The pushes and slaps I delivered in self-defense (particularly the ones done in that strange, gray area of an abuser’s intimidation and threats of violence without actually becoming violent) made me feel complicit in the domestic violence and equally at fault—a moral sensitivity he exploited with Machiavellian skill. “We have a problem,” he would tell me. I believed him, and I thought I shared the guilt with him. What I did not realize is that whereas I felt guilt for every action I had done in response to his abuse, he felt nothing.

Violence Creates a Fog

The second reason why I was resistant to the idea that I was a victim of abuse is that I liked my husband, even up to the week I left him. Abuse victims do not marry monsters; we marry people we love deeply. It all seems so normal in the beginning—no one is perfect. Forgiveness and trust are keys to every relationship, right? The line of abuse is usually blurred long before the first act of physical violence, and a pattern of minimization, blame-shifting, and forgetfulness is disguised as forgiveness. My husband was only violent a handful of times. Then, I told myself, he “got better” because he never actually physically assaulted me again.

This pattern is also not uncommon, as the threat of violence is often enough to exercise the comprehensive control that an abuser needs. I was in a fog of trauma for several months after his escalation into violence. Survival mode shuts down emotions and what would be considered “normal” reactions. I went to work and outwardly functioned like myself, but there are a few months I can scarcely remember. During this time, he happily commented on how “calm” I was and how peaceful our marriage had become.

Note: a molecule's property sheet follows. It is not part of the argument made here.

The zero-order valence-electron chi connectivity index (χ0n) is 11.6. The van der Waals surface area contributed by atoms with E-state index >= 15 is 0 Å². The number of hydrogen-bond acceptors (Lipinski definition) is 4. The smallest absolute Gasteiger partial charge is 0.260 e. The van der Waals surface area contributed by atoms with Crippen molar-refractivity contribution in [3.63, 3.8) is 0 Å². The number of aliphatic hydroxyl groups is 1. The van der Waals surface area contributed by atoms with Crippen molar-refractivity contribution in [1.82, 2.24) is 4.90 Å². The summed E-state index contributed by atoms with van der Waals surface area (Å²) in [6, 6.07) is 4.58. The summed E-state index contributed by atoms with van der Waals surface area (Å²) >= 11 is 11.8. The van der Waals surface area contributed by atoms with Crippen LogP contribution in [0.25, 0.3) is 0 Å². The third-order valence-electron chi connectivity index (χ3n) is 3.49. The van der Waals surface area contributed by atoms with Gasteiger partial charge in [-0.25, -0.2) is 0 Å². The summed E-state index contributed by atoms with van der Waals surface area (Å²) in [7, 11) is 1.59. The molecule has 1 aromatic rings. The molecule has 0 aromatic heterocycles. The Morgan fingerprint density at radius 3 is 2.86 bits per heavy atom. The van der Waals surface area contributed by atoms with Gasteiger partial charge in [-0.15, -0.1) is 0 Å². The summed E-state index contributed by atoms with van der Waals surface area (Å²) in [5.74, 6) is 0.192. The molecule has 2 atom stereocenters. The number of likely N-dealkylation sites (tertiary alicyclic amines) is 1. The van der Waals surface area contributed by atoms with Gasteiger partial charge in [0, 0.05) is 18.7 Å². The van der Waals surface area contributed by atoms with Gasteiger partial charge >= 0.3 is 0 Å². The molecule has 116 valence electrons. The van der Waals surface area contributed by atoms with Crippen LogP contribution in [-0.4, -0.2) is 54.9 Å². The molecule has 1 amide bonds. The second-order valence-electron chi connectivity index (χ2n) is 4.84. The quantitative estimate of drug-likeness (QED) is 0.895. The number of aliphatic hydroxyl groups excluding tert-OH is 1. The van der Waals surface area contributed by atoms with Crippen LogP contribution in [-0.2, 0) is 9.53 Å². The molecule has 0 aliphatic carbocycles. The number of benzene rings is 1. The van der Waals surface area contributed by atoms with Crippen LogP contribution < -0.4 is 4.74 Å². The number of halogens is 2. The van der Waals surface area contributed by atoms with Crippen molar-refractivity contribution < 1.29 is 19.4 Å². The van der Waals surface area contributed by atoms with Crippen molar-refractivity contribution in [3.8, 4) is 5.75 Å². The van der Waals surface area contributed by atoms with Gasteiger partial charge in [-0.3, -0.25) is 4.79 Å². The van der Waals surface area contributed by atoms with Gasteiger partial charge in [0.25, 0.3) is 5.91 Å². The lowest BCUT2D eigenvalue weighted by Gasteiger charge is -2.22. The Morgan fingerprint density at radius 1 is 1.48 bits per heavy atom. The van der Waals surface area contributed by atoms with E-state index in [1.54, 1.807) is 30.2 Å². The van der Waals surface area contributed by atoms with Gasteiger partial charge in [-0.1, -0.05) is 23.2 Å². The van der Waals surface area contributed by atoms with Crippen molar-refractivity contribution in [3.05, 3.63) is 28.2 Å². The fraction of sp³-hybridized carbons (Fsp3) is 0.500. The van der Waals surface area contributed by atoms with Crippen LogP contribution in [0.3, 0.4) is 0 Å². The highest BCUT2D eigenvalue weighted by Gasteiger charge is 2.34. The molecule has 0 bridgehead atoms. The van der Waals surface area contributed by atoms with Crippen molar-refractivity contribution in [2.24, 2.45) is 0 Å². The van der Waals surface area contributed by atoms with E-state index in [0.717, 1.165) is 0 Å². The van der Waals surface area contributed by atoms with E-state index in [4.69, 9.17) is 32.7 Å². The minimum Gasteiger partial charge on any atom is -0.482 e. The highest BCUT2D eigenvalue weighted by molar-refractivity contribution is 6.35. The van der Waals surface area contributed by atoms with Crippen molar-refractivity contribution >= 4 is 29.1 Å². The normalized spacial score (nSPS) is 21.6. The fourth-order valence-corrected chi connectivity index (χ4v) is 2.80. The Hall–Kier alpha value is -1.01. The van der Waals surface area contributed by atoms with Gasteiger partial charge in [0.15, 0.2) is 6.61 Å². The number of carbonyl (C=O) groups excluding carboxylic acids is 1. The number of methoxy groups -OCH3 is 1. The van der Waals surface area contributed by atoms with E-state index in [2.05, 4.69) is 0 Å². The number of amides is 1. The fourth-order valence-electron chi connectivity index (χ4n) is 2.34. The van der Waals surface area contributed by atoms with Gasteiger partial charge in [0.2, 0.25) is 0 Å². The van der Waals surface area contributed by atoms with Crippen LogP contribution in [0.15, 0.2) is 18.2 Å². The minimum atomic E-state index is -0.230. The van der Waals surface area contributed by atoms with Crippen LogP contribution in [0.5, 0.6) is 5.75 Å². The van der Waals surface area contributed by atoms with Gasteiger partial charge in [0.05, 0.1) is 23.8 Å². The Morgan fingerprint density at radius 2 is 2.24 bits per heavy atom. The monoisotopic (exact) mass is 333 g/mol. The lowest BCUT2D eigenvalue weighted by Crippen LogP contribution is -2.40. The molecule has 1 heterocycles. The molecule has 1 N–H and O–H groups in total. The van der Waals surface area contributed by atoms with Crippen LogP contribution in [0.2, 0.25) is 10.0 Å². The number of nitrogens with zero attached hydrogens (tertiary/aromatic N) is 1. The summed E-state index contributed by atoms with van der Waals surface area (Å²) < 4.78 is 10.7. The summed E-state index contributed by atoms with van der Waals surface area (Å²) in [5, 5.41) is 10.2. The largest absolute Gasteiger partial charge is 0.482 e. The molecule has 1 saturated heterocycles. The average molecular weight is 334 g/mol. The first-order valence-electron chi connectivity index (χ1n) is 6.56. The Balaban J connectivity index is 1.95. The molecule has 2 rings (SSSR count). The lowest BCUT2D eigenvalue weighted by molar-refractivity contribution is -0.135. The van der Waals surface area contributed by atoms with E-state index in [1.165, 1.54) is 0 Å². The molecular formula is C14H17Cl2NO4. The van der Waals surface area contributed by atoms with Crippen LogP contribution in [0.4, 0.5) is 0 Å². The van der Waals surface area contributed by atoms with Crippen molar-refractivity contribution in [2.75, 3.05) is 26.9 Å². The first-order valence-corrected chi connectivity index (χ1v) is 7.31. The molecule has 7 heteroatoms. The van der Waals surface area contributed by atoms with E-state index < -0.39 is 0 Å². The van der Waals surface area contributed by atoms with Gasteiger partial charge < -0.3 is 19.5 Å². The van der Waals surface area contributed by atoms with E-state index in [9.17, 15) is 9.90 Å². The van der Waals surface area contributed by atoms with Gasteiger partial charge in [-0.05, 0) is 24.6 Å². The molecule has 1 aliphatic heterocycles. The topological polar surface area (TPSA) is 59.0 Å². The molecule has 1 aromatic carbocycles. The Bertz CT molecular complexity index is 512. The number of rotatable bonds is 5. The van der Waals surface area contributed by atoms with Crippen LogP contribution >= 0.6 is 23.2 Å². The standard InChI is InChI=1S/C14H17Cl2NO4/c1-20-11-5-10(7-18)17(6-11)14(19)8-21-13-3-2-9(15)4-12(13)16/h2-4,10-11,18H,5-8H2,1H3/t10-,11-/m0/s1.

After abusive outbursts, he would recover his equilibrium literally overnight and behave as though nothing had happened, leaving me doubting my memories of the previous night. The times that I did push for explanations, he would either turn an energetic accusation back on me or would offer a thinly veiled victim-blaming apology: “I’m sorry, but you . . .” In between these tumultuous episodes, he was the person I had fallen in love with: charming, articulate, and fun. I always enjoyed spending time with him and jealously guarded the good times, all while working hard to hit just the right notes to keep him in a good mood.

Up until the day I left, my husband minimized the abuse, literally scoffing at me as he told me that I had to take responsibility for my part of it. That’s when it finally dawned on me: He didn’t believe that he had done anything wrong because anything he had done to me, I deserved. That is the distilled philosophy of an abuser.